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    « A Tower Among Giants | Main | My Thanksgiving Dinner... »


    Christmas day marks six months since I lost my close friend. June 25. She wrote the following story many years ago and, just before she went away, we talked about republishing it this holiday season. It is an honor and a privilege to bring you her story. I don’t know when it was written, but please enjoy it. She was a very special lady and I’m so proud to have known her…



    By Doris Willman

    [Here is a story I wrote when I was a member of an Amateur Writer’s Club…got 2nd prize, probably because I had all the judges in tears. lol] The Fur Topped Boots


    Christmas was only two weeks away. As I sat by the window watching the snowflakes make their lazy descent to the ground, I was suddenly drawn into my past - to a girl of seven who was waiting for the arrival of Saint Nick. The memories came flooding back. I became that little girl again…

    The snow was falling and I was thinking I could make a snowman if enough snow stayed on the ground. Snowball fights were lots of fun too, but my older brother always chucked his too hard. When I started crying, Mom would make us stop.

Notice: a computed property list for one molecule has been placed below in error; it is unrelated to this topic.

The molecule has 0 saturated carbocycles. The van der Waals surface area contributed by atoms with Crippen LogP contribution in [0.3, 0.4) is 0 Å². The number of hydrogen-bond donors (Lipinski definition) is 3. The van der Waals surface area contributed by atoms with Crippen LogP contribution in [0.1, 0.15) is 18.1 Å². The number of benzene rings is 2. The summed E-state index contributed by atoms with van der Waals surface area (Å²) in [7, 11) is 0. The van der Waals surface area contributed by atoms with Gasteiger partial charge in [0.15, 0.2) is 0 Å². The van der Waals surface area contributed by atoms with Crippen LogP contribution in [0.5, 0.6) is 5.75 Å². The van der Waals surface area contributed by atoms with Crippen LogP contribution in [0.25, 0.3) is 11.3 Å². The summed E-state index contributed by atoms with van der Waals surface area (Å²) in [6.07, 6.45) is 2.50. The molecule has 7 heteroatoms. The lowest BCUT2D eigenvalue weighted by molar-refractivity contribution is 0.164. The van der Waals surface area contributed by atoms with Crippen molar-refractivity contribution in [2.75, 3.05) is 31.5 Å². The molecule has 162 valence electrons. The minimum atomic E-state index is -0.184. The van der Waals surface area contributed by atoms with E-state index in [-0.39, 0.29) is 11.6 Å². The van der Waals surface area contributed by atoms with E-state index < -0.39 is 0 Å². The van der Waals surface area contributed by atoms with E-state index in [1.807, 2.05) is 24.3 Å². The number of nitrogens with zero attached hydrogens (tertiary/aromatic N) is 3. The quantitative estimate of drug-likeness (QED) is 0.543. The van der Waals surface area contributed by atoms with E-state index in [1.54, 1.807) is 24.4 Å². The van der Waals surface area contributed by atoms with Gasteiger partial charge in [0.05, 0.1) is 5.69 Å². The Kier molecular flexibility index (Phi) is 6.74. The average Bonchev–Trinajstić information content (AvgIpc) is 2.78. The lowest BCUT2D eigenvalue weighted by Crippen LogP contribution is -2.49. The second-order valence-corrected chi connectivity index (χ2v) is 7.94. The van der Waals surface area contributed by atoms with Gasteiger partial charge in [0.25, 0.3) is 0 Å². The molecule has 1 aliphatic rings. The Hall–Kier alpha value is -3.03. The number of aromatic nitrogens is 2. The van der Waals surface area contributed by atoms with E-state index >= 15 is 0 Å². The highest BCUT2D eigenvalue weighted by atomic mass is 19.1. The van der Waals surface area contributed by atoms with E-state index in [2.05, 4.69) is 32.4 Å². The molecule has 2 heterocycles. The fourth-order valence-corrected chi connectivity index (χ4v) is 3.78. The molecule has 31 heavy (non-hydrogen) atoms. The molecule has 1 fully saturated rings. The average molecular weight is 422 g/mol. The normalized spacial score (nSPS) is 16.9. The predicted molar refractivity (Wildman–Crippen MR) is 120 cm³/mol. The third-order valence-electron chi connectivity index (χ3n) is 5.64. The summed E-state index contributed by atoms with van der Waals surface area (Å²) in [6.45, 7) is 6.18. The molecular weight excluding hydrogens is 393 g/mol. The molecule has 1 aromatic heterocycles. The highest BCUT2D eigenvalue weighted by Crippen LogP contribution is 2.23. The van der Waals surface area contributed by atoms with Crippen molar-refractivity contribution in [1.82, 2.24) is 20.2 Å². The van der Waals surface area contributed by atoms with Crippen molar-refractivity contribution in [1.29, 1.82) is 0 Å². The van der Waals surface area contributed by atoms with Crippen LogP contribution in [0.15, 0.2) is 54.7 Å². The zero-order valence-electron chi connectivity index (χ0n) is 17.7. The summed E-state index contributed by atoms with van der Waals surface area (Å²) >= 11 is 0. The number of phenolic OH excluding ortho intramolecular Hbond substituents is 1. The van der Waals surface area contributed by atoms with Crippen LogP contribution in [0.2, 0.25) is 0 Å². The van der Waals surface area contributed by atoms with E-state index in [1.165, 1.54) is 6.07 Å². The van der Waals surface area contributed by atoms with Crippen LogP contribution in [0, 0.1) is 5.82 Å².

My dog, Patsy, was much more fun than Charlie, chasing and trying to catch the snowballs. When I went sledding, she would chase the sled and try to pull me off. If she succeeded, I would hug her and rub snow on her face.

    I found Mom sitting at the kitchen table looking at the Eaton’s catalogue and writing things on a piece of paper. There was a worried look on her face, almost sad at times, as Christmas drew nearer. I heard her telling Dad that there just wasn’t enough money to go around. I had printed my name beside the fur-topped boots on page 32 and wondered if Mom would notice. She would be even sadder if she knew how much I really wanted those boots.

    Patsy and I went outside to play in the fluffy white snow. I lay down to make an angel. Patsy tried to lick my face so I gave her a big push and she rolled over. She could make a dog angel.